- Figuring out what percentage of your income you give away is easy, if you can easily add up what you give away. You simply divide your charitable giving by your income. If you gave away $5000 last year and you made $100,000, you are giving away 5% of your income. However, many of us don’t track our spending. If that is your reality, you might have to first commit to tracking how you spend your money. Good stewards are intentional, so this, too, is part of learning how to live out stewardship. The good news is many banks now offer this as part of their online banking. They make it easy!! Or, if you are really committed to learning how to track and manage your money, check out a Money Matters course by Dave Ramsey.
Here is a challenging question to ask yourself:
In the past week, month, year have I been unable to buy something I wanted because I gave too much money away?
If the answer is yes, you practice sacrificial giving of your money. If the answer is no, you give out of your excess.
Looking at what percentage of our income we give to others and comparing it to 10% is a good place to start thinking about what it means to give sacrificially. It should be made clear, though, that for some, giving away 10% of our income is not realistic because the 90% left over would not cover basic needs. But for most of us, if we gave away 10% of our money, the 90% left over would more than cover our needs and so 10% might be a good goal to work up to. In addition, for many in the United States, sacrificial giving may be more than 10% because we have so much that we hardly miss the 10%.
Another Challenging Question:
Do you think of yourself as Rich? Probably not. Click below to find out just how your income compares with those around the globe:
Jesus says in Luke 21:1-4: “When he looked up he saw some wealthy people putting their offerings into the treasury and he noticed a poor widow putting in two small coins. He said, ‘I tell you truly, this poor widow put in more than all the rest; for those others have all made offerings from their surplus wealth, but she, from her poverty, has offered her whole livelihood.’” He asks us to give not out of our excess, but to give to him first and out of our needs. As one writer put it, “it is better to be a tither than a tipper”.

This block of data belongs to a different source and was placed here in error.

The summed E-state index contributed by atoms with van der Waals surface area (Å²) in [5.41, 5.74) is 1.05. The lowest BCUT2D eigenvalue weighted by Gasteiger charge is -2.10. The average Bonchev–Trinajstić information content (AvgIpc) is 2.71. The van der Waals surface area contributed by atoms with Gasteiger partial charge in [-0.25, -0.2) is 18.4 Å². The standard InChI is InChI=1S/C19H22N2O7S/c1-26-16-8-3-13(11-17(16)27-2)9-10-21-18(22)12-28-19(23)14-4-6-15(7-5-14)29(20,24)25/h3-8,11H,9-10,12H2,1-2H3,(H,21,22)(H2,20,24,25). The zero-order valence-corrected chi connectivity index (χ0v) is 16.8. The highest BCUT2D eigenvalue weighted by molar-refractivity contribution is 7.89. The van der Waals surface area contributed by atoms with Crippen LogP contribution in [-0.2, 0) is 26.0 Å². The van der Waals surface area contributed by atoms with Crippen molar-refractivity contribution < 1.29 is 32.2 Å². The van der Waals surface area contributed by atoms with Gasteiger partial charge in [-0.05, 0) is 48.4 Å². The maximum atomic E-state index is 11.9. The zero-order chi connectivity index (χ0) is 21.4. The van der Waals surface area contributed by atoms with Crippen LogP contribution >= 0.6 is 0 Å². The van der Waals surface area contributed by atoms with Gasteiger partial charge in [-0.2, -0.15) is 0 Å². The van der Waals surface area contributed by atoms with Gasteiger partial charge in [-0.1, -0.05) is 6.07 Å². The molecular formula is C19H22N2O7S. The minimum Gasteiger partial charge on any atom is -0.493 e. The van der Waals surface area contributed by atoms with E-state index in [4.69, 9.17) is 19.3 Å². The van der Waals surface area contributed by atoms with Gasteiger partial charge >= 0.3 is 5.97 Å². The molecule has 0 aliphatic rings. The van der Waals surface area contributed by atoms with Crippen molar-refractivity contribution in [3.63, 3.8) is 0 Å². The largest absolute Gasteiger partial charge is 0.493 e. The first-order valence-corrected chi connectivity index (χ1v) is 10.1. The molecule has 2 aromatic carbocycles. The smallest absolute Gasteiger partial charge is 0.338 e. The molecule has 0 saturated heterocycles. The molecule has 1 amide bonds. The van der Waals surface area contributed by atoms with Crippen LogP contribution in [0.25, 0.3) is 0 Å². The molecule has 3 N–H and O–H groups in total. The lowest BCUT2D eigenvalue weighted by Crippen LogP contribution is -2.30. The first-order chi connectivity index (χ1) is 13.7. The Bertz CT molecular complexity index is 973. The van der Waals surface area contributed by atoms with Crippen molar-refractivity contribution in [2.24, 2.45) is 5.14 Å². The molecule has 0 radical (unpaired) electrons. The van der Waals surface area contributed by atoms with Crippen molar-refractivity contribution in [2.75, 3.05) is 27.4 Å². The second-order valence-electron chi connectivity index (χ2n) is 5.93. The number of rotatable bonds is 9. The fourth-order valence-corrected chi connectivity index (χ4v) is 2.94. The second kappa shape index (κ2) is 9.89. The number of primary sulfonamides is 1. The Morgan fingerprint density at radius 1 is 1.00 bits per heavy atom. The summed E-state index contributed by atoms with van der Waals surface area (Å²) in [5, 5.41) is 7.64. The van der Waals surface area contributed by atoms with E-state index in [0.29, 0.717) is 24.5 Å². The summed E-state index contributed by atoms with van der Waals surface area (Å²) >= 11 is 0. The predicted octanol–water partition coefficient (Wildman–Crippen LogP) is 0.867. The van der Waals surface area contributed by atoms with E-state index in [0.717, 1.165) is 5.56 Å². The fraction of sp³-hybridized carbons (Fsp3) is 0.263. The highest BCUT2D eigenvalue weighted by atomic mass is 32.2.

The Church has often called this, “giving of your first fruits” from the ancient practice of the Hebrew people of the Old Testament to give God the first and best of their harvest.
A final question:
Is your charity planned and intentional? Do you put the same kind of importance on giving as you do on your mortgage payment?
If the answer is yes, you are giving of your “first fruits.” If the answer is no, you are not. In fact, in all of our financial transactions, the Christian steward strives to be intentional.
Proverbs 30:8b-9 advises:
“…give me neither poverty nor riches;
provide me only with the food I need;
Lest, being full, I deny you,
saying, “Who is the Lord?”
Or, being in want, I steal,
and profane the name of my God”
Christian stewards are detached from wealth. It neither causes them to be selfish (or to steal as the Proverb says), nor does it take the place of God (thinking themselves self-sufficient – who is the Lord?) They arrive at this sense of detachment both by giving sacrificially and by giving intentionally. They see their money, not as theirs, but as God’s. They see it as a means for giving Him honor and praise as well as a means for loving their neighbor in a concrete way.
We end this module with the thoughts of three stewards who share how these ideas have taken form in their own lives:
Rich and Mary Helen have come to see how living as a steward, both with time and money, has brought them great joy.
“Everything Belongs to God: How to Be a Steward” by Fr. Mike Schmitz. In his quick and whimsical way, Fr. Mike shares his take on being a steward.
“The ownership of any property makes its holder a steward of Providence, with the task of making it fruitful and communicating its benefits to others, first of all his family.”
Catechism of the Catholic Church, paragraph 2404
“Not to enable the poor to share in our goods is to steal from them and deprive them of life. The goods we possess are not ours, but theirs.”
(St. John Chrysostom, CCC2446)
Module 4 — Fruits of Stewardship
Living this Catholic Way of Life
Looking to deepen your practice of one of the four Stewardship Pillars? Click the image of the one below to find the best of our blogs and resources for each pillar.